Which is fine for addition, but "minus" was so much less musical for me, and I was soooooo sloooooow at subtraction, because I didn't burn subtraction poems into my head, because "minus" is an ugly-sounding word, and not conducive to making these things stick in my widdle head, so then I had to do the actual math, which I had cheated myself out of doing, and I was damn sure not going to count on my fingers, which A) was "for babies" (or so the teachers would say) and B) I hadn't ever been taught how to do, anyway (even at that young age, I thought most things people did had specific and proper methods, and if I wasn't taught the steps, I was afraid to do it. That my method for addition lined up with the right way most of the time obscured the fact that my method was faulty.).

So for a few years, I struggled really hard with subtraction, and then multiplication came along, and while I was interested in learning the process via some method of repeated addition, I was expressly forbidden to write, say, 8+8+8+8+8+8 on my paper, and taught to multiply by memorizing the tooth-grating "times tables" (can I tell you how I screamed inside when kids [or even teachers!] would say "times it by 4"?) which give you the data in a non-useful way, by dumping a bucket of content on you and hoping some of it sticks, rather than teaching a useful process you can put to work discovering the answers rather than relying on memory, or on having a machine do the work for you.

I still struggle with math, and I really do blame the way it was taught, at least as much as my own admitted laziness. I'd probably have been less lazy about it if I had been shown a different (fun!) way of doing it.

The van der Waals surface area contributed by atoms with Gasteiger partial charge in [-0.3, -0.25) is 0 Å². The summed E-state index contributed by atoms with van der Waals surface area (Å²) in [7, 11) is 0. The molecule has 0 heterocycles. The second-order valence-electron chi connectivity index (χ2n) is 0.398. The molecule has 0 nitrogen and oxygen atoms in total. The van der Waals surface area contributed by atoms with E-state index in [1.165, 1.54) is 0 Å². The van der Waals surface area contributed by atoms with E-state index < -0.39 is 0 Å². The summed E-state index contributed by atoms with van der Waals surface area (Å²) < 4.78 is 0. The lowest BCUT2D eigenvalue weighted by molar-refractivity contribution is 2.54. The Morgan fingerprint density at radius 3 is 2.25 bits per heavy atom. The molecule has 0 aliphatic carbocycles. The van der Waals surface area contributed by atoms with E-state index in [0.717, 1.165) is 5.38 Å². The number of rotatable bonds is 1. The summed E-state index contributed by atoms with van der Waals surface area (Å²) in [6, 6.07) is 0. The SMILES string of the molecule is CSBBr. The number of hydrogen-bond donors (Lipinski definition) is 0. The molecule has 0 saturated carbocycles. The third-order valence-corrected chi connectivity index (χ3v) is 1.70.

Let's not even get into the fact that nobody ever spoke of short division, which next to the nightmarish guessing-game of long division, seemed like some kind of proof of the existence of Santa Claus when I finally found out about it, when I was in my thirties.

Okay. Math rant over.
posted by Mister Moofoo at 10:13 PM on November 11, 2014 [6 favorites]

I'm still not really sure about the difference between short and long division. I think I wasn't paying attention in class or something, and I just used my own techniques. I still do, but I feel kinda bad about it.
posted by Joe in Australia at 12:31 AM on November 12, 2014

Short division doesn't climb down the page, eating up precious notebook paper, and it also makes it easier to do something with those irritating remainders.
posted by Mister Moofoo at 12:42 AM on November 12, 2014

I'm intrigued that this thread has gone for the "how to multiply" discussion, and not the "how to make a crossbow out of pencils and rubber bands that SHOOTS FLAMING ARROWS" discussion. "You should only do this outside, somewhere safe where nothing can catch on fire," he says in the bow and arrow video, over a shot of one fired indoors at plastic toys...

As for his flaming pumpkin, it makes my efforts with tea candles look positively feeble.
posted by rory at 3:45 AM on November 12, 2014

All I know is I'm gonna make an office supply crossbow tomorrow and run around my workplace like a crazed Ted Nugent.

In other words, Ted Nugent
posted by Ray Walston, Luck Dragon at 4:41 AM on November 12, 2014 [1 favorite]

How to Pack for 1 Night and How to Pack a Suitcase Efficiently are ingenious.
posted by rory at 4:43 AM on November 12, 2014

How to pack is interesting, but doesn't address the carry on suitcase is too damn small for 14 days worth of winter clothes that I have vs purchasing expensive dual use stuff I can't afford anyway after purchasing the overpriced plane ticket, and I need something dressy as well as something to hang out at the barn problem.
(Suitcase resembles this sentence)
posted by BlueHorse at 1:36 PM on November 12, 2014

Crazy Russian Hacker
posted by ivandnav at 3:24 PM on November 12, 2014